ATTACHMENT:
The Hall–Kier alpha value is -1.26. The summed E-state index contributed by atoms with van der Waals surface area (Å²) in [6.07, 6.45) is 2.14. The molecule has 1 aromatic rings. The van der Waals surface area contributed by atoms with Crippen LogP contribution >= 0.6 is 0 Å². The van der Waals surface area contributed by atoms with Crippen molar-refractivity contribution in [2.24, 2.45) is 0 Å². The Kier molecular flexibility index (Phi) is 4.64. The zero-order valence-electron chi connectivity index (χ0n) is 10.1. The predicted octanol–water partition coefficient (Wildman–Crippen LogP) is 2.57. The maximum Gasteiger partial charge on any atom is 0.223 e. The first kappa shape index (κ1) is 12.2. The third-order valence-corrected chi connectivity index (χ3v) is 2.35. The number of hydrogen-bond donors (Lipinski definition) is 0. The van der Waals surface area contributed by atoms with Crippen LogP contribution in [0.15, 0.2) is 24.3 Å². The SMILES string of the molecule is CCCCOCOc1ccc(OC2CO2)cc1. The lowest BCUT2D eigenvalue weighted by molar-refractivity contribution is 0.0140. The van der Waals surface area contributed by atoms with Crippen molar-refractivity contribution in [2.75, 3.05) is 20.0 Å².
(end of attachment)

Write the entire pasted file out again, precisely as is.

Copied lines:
The Hall–Kier alpha value is -1.26. The summed E-state index contributed by atoms with van der Waals surface area (Å²) in [6.07, 6.45) is 2.14. The molecule has 1 aromatic rings. The van der Waals surface area contributed by atoms with Crippen LogP contribution >= 0.6 is 0 Å². The van der Waals surface area contributed by atoms with Crippen molar-refractivity contribution in [2.24, 2.45) is 0 Å². The Kier molecular flexibility index (Phi) is 4.64. The zero-order valence-electron chi connectivity index (χ0n) is 10.1. The predicted octanol–water partition coefficient (Wildman–Crippen LogP) is 2.57. The maximum Gasteiger partial charge on any atom is 0.223 e. The first kappa shape index (κ1) is 12.2. The third-order valence-corrected chi connectivity index (χ3v) is 2.35. The number of hydrogen-bond donors (Lipinski definition) is 0. The van der Waals surface area contributed by atoms with Crippen LogP contribution in [0.15, 0.2) is 24.3 Å². The SMILES string of the molecule is CCCCOCOc1ccc(OC2CO2)cc1. The lowest BCUT2D eigenvalue weighted by molar-refractivity contribution is 0.0140. The van der Waals surface area contributed by atoms with Crippen molar-refractivity contribution in [2.75, 3.05) is 20.0 Å².